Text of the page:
Bringing new employees into the fold was a major headache at Englewood Hospital and Medical Center. Giving them e-mail, network and Internet access was taking an average of 12 days at the 520-bed, acute care, community-teaching hospital in Englewood, N.J., says Gary Wilhelm, manager of business and financial systems. In seeking a way to streamline and automate the forms-management process, Wilhelm began his investigations considering the possibilities of enhancing Microsoft's Office 2007.
Working with i3 Solutions, Sterling, Va., and IntelliSafe, Chesapeake, Va., Wilhelm has not only embarked on a process to transform the highly manual procedures which had characterized new employees' human resource (HR) experiences, he now has the whole healthcare organization clamoring to be included.
Using Microsoft's SharePoint 2007 platform, i3's and IntelliSafe's technology enhancements automated the workflow and digital signing of secure forms and virtual documents. All new-hire forms are now online. Once completed and a digital signature created, the signature is stored in a vault for future use. This was very quickly implemented, says Wilhelm: 99.9 percent was out-of-the-box Microsoft.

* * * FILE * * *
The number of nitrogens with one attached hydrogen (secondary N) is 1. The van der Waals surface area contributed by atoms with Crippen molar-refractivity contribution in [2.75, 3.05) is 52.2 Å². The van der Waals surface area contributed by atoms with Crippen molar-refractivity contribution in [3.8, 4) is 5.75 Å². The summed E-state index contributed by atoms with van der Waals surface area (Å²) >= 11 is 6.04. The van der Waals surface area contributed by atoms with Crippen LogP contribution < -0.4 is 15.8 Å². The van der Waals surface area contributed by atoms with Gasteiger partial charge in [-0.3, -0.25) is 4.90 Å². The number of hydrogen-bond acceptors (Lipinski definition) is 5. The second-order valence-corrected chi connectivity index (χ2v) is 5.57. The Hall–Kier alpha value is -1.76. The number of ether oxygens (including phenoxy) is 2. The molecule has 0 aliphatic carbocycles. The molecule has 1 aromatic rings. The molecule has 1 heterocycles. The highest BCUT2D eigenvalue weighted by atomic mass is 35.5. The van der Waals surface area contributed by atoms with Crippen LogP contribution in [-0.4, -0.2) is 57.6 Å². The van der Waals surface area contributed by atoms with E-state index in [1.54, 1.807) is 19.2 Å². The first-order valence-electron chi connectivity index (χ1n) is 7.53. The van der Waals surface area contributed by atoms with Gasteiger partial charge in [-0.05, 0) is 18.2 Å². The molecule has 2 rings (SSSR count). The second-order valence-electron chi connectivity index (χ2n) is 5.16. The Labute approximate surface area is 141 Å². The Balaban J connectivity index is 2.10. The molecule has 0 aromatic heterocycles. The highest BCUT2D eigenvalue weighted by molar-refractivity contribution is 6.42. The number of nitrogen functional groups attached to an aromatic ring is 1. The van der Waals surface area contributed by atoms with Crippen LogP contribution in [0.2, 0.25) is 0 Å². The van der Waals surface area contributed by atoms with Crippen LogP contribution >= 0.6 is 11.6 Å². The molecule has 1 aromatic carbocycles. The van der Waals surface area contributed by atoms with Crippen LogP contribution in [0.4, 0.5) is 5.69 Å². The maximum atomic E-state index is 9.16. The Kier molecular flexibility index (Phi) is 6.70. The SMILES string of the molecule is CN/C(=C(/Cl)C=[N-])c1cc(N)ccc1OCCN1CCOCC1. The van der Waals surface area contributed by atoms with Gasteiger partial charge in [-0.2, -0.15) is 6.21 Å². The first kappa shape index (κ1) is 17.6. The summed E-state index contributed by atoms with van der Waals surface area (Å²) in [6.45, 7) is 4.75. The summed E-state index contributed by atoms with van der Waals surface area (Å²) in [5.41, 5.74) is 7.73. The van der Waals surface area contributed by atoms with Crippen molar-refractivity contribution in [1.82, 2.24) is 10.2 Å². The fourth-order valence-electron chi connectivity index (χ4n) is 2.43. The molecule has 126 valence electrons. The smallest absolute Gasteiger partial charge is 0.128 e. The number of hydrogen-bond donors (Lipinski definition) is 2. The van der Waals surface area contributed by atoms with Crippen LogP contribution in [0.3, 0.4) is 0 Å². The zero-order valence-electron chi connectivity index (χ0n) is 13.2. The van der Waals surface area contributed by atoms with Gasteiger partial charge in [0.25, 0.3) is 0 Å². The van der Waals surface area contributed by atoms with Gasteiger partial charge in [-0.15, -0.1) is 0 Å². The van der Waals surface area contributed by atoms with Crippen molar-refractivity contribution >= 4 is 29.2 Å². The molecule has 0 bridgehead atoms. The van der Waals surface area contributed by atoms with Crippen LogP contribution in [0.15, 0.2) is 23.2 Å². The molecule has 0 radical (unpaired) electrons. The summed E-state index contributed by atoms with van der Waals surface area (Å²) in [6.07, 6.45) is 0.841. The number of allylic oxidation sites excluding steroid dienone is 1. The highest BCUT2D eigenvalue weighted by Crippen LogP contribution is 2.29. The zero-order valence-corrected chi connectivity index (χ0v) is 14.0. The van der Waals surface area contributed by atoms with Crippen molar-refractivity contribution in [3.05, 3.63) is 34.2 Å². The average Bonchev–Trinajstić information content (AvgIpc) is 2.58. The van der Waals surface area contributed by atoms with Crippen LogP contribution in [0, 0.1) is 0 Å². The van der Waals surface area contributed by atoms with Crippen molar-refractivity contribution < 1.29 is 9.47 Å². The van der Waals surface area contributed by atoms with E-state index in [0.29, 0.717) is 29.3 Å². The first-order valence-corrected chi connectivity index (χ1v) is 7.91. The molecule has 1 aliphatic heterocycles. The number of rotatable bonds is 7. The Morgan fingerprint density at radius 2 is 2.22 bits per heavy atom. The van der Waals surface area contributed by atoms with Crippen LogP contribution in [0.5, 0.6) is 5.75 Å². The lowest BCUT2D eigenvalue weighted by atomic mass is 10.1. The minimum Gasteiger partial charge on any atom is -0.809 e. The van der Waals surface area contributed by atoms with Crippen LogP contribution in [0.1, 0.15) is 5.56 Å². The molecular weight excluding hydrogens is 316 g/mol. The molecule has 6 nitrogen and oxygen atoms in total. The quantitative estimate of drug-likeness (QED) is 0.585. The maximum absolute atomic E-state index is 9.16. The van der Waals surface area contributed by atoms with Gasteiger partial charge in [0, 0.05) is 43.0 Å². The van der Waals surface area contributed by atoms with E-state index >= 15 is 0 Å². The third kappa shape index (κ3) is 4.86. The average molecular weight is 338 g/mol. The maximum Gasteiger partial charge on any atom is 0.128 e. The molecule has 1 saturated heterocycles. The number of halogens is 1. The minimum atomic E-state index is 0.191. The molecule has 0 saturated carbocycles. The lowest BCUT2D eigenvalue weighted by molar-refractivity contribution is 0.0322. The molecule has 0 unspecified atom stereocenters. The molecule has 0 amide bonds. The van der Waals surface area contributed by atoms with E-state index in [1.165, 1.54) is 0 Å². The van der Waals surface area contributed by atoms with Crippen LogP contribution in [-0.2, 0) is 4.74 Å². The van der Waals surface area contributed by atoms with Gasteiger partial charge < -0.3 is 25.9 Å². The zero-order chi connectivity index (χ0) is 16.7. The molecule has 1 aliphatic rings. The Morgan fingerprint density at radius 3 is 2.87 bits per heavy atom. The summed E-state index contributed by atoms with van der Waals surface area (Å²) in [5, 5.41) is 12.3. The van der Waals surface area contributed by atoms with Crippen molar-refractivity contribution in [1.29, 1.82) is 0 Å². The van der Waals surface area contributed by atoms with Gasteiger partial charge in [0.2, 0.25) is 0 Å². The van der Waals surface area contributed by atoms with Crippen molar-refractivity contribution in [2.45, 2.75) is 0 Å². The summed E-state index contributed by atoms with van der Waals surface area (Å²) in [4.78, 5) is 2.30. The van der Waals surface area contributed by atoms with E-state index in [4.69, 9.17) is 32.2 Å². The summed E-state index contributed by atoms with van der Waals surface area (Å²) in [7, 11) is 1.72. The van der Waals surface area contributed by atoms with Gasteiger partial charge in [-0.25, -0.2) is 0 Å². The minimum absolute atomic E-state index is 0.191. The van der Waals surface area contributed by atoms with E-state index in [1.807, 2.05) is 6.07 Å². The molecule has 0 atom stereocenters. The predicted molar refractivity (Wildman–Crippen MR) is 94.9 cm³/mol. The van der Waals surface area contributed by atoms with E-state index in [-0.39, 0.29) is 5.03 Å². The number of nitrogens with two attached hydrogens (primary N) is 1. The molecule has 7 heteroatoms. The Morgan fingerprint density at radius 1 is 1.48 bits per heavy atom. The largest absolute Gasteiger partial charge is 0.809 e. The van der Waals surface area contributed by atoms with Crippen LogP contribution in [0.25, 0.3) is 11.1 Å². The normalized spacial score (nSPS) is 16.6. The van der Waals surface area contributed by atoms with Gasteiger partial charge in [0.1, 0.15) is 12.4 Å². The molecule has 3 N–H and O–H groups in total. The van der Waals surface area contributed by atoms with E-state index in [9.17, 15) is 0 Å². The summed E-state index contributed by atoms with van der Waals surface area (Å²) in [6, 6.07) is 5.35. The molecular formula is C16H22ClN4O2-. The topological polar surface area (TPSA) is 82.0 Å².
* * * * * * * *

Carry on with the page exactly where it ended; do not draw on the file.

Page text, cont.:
And it's easy to use, he says. With one-half hour of training, users can build a document with SharePoint Designer. "If you can build a (Microsoft) Outlook rule, you can build within SharePoint," he adds.
Once Wilhelm started working with SharePoint to put forms on the Internet — and once the hospital saw what it could do, the project mushroomed. He now has plans to replace the healthcare organization's current Internet site with SharePoint, put all departmental forms online (not just HR) and automate other forms electronically.
As a community hospital, Wilhelm did not have a big implementation budget and stresses the cost effectiveness of this product choice. "I was able to install SharePoint and get the shell up and running and customize the page myself." To buy a portal site, he would have had to consider the added costs of consultants to get that far, he explains.